Thriving in Decision Season: Failure is a Redirect
My NBA career is probably over. Something about not being able to consistently jump over a deck of cards, or dribble three times in a row.
But, thanks to scrolling through Instagram, I learned that apparently I just need to want it A LOT. That was clearly where I was off in my approach.
Our culture teaches us that any door will open to us if we just knock loud enough. And while it is true that what we often underestimate what is possible in our lives and tend to lower our sights on goals we could have achieved had we only fully committed to the work, let’s not mistake that for the extreme: ANYTHING is possible.
Sometimes, we can find ourselves banging on doors that do not open. What then? Was it our fault for not wanting it enough?
The path to our true north is informed by first determining where we don’t want to go. Recognizing and honing our true talents is also an acceptance of talents we either don’t have OR choose not to value. Excellence comes from hard work and focus. Focus comes at a cost, and is the result of a choice. We cannot be omnicompetent. That’s not a thing.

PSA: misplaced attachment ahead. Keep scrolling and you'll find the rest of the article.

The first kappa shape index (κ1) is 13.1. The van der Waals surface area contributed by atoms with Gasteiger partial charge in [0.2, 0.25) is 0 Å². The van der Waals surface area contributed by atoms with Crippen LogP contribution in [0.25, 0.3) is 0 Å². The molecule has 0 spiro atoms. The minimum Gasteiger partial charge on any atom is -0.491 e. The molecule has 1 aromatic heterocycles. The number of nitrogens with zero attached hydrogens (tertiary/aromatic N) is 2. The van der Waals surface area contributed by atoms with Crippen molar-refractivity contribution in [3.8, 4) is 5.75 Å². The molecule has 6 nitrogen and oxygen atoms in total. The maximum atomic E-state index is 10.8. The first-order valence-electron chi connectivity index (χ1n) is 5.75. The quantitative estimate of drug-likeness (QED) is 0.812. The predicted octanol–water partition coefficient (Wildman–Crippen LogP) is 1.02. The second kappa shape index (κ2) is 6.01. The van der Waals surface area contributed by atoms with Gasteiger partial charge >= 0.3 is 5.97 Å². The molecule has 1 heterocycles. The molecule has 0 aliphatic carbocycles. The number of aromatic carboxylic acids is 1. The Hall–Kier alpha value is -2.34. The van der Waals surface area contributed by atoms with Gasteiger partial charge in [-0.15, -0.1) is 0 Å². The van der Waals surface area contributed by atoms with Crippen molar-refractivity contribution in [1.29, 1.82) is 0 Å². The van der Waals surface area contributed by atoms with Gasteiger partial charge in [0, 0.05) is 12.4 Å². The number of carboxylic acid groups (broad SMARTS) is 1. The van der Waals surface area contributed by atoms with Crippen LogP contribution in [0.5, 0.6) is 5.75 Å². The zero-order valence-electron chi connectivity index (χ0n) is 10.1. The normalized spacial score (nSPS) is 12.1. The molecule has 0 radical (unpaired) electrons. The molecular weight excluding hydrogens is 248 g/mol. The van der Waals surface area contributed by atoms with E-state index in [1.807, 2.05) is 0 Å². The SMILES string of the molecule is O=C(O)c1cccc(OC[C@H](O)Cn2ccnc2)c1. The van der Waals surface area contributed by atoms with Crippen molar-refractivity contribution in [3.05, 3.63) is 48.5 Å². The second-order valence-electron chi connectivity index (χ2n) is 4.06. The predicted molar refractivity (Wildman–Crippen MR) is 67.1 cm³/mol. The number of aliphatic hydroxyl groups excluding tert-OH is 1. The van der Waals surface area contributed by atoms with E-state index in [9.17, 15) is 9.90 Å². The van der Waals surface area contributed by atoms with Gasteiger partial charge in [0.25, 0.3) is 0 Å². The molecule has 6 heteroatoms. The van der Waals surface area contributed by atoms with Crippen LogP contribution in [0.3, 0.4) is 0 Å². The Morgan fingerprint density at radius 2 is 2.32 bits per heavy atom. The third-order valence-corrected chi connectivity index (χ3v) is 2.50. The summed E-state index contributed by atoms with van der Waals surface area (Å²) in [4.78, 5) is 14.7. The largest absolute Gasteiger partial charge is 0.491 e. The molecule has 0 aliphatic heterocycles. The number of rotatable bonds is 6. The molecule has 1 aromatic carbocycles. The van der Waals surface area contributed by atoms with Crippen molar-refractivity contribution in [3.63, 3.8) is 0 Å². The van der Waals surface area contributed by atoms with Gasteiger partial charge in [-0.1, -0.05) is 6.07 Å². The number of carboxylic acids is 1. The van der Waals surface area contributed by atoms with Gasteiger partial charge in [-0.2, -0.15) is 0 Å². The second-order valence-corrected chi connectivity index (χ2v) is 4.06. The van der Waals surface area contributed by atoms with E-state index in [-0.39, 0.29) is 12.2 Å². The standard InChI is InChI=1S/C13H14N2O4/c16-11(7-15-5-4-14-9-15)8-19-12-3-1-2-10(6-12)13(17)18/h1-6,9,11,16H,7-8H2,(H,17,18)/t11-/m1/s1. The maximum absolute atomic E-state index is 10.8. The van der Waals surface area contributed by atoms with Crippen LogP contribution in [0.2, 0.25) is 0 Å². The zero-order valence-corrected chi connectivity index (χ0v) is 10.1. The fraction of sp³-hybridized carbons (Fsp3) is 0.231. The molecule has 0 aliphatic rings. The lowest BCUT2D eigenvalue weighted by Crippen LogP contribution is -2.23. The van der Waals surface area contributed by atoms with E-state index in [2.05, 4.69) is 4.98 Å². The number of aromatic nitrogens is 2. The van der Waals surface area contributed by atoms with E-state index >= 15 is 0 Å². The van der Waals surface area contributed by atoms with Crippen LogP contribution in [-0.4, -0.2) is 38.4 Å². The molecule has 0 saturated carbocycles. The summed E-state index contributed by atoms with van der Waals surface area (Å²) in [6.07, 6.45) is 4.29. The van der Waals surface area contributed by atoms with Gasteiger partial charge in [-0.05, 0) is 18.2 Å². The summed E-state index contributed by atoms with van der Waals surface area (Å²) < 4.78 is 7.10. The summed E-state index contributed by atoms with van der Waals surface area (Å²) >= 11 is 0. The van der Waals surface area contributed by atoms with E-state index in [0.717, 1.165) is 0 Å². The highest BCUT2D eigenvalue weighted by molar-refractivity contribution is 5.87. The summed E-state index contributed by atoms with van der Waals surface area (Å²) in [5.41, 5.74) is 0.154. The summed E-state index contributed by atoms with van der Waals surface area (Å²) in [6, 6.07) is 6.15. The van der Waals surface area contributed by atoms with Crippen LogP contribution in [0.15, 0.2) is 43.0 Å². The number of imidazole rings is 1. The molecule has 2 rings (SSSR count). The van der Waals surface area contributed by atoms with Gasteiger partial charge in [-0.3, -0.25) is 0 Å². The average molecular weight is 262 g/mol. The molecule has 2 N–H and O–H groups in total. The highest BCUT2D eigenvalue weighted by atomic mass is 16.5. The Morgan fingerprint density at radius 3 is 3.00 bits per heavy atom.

The real good news is that our universe has a built in feature for informing our choices on how to focus. It’s called failure.
Many people think of the failure as a final product. Like we’re flipping over a card and seeing what prize our hard work has won us at the carnival.
Truth is, failure is a redirect. Something was off in our thinking or assumptions that needed correction before we achieved our goal. Failure is vital feedback from the universe to adjust our choices, our assumptions, and possibly our goals so that we can move closer to our true north. That is, if we have the wisdom to do so.
This time of year is full of such feedback as students learn of the outcomes of all of their hard work during the application phase of their college search. Some will hear yes’s and some will hear no’s from colleges.
We sometimes hear people describe these admission decisions as the student hearing “good news” for an admit, or “bad news” for a deny of waitlist. But in reality, it’s all good news, because even a deny redirects a student to where they are supposed to be, which is always good news.
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